Flunk Week 2020: It's Virtual!
Knox College's Union Board organizes the first-ever—and completely virtual—Flunk Week, featuring a wide range of activities.
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Emilie Barrett '20 came to college with a vague idea of some activities she enjoyed. With the guidance of professors and staff, she has transformed that idea first into a passion, then a career goal, and now a plan complete with achievable steps, mentors, and resources.
Her latest step on that path is an internship with the archives in the Knox Seymour Library, where Barrett is cataloging a massive collection of documents with signatures from famous people throughout history.
“Sharon basically built the internship for me,” Barrett said, referring to Sharon Clayton, associate librarian at Seymour Library. Clayton has used independent studies and internships to help students toward careers in library studies before, the most recent case being with Jenny Ripka '17. Clayton also serves as a supervisor for many of the library’s departments and has extensive knowledge of medieval documents.
“I’ve always loved history and organization,” said Barrett, who is a history major and classics minor. “Back home, my friends and I would go to museums, just to look at cool old stuff for fun. When I first came to Knox, I thought that I wanted to go into museum studies, because I thought it involved me sitting in an archive going through pieces of paper and objects and describing them. That’s not a fun image for a lot of people, but it is for me.”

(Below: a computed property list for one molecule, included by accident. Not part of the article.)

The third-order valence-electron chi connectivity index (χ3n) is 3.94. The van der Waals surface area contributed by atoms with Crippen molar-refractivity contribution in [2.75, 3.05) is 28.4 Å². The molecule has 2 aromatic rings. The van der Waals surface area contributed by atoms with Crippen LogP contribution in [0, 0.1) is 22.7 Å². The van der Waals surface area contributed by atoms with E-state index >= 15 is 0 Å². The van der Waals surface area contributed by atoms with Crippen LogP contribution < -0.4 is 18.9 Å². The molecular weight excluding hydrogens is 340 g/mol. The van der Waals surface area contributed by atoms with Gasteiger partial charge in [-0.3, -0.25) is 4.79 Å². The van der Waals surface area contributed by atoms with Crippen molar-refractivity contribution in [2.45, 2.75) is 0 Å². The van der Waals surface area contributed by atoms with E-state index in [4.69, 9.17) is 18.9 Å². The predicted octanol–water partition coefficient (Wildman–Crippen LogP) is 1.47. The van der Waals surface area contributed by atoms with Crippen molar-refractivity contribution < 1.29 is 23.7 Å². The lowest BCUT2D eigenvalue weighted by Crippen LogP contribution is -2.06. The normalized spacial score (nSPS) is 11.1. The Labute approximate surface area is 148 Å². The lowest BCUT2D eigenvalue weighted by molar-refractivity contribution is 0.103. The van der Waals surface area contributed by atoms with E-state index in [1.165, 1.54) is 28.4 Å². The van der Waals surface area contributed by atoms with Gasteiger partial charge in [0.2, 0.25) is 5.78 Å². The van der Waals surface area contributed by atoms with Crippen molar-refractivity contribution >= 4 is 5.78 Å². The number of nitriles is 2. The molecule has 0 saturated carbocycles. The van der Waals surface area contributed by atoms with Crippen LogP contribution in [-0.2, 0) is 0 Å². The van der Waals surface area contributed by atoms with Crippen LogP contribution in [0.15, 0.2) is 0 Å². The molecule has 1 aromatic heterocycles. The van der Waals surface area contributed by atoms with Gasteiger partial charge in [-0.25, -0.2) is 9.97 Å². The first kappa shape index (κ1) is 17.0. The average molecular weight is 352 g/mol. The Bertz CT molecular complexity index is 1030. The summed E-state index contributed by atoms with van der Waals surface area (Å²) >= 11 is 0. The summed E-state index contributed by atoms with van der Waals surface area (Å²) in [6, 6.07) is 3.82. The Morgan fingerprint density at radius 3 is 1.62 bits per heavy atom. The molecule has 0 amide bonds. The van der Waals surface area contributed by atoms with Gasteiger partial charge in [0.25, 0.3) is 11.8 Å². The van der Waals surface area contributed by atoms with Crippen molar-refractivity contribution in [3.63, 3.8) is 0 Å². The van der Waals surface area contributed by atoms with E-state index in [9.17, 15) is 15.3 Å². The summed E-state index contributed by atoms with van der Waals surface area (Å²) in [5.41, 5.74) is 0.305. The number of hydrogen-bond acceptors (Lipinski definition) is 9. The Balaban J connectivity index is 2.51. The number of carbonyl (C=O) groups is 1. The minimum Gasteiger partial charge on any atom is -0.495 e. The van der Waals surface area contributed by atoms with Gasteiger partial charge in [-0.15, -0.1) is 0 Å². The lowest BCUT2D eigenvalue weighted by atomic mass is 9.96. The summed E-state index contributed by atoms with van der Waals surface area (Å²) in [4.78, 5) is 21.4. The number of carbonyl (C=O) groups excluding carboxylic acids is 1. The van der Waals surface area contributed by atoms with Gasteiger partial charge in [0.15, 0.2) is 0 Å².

Barrett said when she met with Visiting Professor of History Jennifer Donnally and described her interests, Donnally helped her figure out that library studies might be the best fit for her. Clayton then told Barrett more about the different careers in a library and what pursuing those careers would practically look like. The library staff even arranged for Barrett to shadow one person from each department.
Clayton gave Barrett the letter collection project based on what Barrett most enjoyed from that experience. The internship has convinced Barrett that she’s found what she wants to do.
“I am really excited about it—I love it! Every other day I’m sending a new picture to my mom, like, ‘Look at this cool autograph I found.’ George III, Oliver Cromwell, all the way up to Charles Dickens. My favorite so far is Queen Victoria,” Barrett said.
Barrett now aspires to a master’s, or even Ph.D., in library studies. She has been accepted into the ASSET program, a graduate school preparation program that offers seminars on graduate school and the funding for an independent research project. Barrett will complete her project this summer.
“I have to take the steps to find the things that work for what I want to do,” Barrett said. “These are [steps] I can add to my applications and resume. They look good, and they give me experience in what I want to do for the rest of my life.”
Published on June 12, 2019
by Tricia Duke '19